Brouhaha Stirred by Winnie the Pooh
Brouhaha Stirred by Winnie the Pooh
Feb. 05, 1998
NEW YORK (AP) _ The honey pot got stirred up today _ all because a British legislator wants the five original Winnie the Pooh stuffed animals returned to England.
Saying ``we're not a colony anymore,'' Mayor Rudolph Giuliani put a visit to Winnie at a midtown library branch on his day's schedule.
``The mayor is going there today to assure Winnie and friends that they're safe on American soil,'' mayoral spokeswoman Colleen Roche said.
``This is no longer a foreign city. We were freed a long time ago,'' Giuliani, promising to do everything possible to keep the legendary critters. ``They've been very happy here.''
Gov. George Pataki also rallied to the cause, saying, ``There's no better place in the world for this kind of exhibit.''
``Oh bother,'' Pooh might say.
``Oh dear, oh dear,'' Piglet would add.
British Prime Minister Tony Blair, meanwhile, denied knowing much about the proposal to bring Winnie home and said on ABC's ``Good Morning America'' that the issue would be ``down the agenda'' in his talks today in Washington.
``I'm sure they're perfectly well-looked after where they are,'' Blair added.
The lovingly tattered and faded toys _ Pooh, Tigger, Kanga, Eeyore and Piglet _ that inspired the beloved children's tales of A.A. Milne more than 70 years ago have been quietly sitting in a glass case for years in the Donnell Library Center, a public library branch across the street from the Museum of Modern Art.
The international incident began with Gwyneth Dunwoody, a Labor Party legislator, who introduced a question in Parliament to ask what plans Britain's culture secretary had to arrange for their repatriation after half a century.
``I saw them recently and they look very unhappy indeed,'' Mrs. Dunwoody said. ``I am not surprised, considering they have been incarcerated in a glass case in a foreign country for all these years.''
``Just like the Greeks want their Elgin Marbles back _ so we want our Winnie the Pooh back, along with all his splendid friends,'' Mrs. Dunwoody said, referring to the ancient sculptures from the Parthenon that Britain's Lord Elgin brought to England nearly two centuries ago.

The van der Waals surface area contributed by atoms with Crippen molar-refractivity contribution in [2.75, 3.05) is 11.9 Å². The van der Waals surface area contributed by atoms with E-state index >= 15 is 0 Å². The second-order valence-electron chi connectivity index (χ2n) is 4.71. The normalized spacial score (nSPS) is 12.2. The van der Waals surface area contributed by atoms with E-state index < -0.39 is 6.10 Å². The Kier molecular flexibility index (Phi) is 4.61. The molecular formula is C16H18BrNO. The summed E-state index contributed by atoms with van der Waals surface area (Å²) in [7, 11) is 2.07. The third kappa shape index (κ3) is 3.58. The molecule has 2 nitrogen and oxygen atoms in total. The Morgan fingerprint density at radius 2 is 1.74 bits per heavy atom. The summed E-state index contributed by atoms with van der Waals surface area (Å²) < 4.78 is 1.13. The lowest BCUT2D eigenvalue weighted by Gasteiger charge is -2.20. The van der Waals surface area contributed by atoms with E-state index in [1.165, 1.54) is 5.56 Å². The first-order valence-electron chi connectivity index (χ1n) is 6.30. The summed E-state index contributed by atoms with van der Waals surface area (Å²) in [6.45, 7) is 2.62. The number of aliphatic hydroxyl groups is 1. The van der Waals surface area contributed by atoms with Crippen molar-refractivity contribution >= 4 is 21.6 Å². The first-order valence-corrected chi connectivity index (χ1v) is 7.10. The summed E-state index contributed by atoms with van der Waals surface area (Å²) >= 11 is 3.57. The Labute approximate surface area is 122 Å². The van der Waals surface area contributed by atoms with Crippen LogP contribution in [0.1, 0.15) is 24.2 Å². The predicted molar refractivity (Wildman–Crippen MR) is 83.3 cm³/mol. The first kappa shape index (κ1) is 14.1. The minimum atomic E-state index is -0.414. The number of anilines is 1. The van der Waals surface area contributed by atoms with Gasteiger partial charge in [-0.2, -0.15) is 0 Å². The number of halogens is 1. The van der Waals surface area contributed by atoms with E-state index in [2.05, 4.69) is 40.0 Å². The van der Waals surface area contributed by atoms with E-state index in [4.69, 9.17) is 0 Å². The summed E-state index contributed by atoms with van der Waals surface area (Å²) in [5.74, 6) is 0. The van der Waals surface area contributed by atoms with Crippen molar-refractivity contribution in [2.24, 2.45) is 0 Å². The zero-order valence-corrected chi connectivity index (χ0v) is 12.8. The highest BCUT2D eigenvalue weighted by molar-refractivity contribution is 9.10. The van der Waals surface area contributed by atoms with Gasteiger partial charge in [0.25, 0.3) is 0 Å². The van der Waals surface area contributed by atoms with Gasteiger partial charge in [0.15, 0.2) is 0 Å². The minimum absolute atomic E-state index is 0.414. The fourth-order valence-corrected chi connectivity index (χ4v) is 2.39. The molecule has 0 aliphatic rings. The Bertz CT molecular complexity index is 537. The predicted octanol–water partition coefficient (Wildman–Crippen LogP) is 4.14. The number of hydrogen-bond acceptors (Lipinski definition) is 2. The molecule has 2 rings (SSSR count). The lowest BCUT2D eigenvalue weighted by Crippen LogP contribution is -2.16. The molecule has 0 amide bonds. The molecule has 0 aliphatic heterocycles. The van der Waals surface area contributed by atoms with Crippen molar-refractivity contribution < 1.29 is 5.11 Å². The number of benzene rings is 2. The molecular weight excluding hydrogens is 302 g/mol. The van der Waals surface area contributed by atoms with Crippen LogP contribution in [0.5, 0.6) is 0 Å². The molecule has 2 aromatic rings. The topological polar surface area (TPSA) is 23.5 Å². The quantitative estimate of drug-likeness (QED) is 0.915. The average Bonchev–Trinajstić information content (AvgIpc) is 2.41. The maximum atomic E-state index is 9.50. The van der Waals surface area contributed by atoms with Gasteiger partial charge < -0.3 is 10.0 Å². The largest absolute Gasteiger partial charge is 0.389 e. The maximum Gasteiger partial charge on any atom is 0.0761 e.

After hearing about the mayor's comments, Mrs. Dunwoody had more to say today. ``Fair enough,'' she said. ``I am happy to do battle with the mayor of New York, any day he likes. He says I use fighting words _ well, I do.'' She suggested the Brits could send back some American imports, starting with ``a few of Jackson Pollock's paintings.''
The five stuffed animals, along with early editions of the Pooh books, have resided in a large display case in the Donnell library's Children's Room since 1987.
Their sojourn to the United States began in 1947 when American publisher E.P. Dutton and Co. invited them for a national tour to promote Milne's books, said Tim Moses, publicity director at Dutton Children's Books, an imprint of Penguin, Putnam Inc.
Insured for $50,000, Pooh and friends toured the United States for about 10 years, Moses said.
Moses said Milne gave the toys to Dutton permanently as a gift, and the publisher gave them to the library in 1987.
``There isn't any question about the legal ownership of Winnie and his friends,'' Moses said.
The New York Public Library was treating the sticky issue very seriously.
``Until we get a specific request (from England), we're not commenting,'' was all public relations manager Caroline Oyama would say.
The hugely successful books center on the adventures of Pooh, a brainless, honey-loving bear, and his friends: the gloomy donkey Eeyore, the excitable Piglet, bouncy Tigger and maternal Kanga (with her baby, Roo). Milne began the series in 1926 for his son, Christopher Robin, who figures prominently in the stories.
The stuffed animals, which Milne bought for his son at Harrods, were the basis for the books' original line drawings, by Ernest Howard Shepard.
``They are part of our heritage and they want to come home,'' Mrs. Dunwoody said.
``And it is about time we got them back. This is where they belong. They plainly want to come home.''
The story made front-page news, even in The New York Times. The Daily News headline blared, ``Brit Cries Pooh-Hoo,'' while the New York Post offered: ``The Brits Ignite a Pooh-Haha.''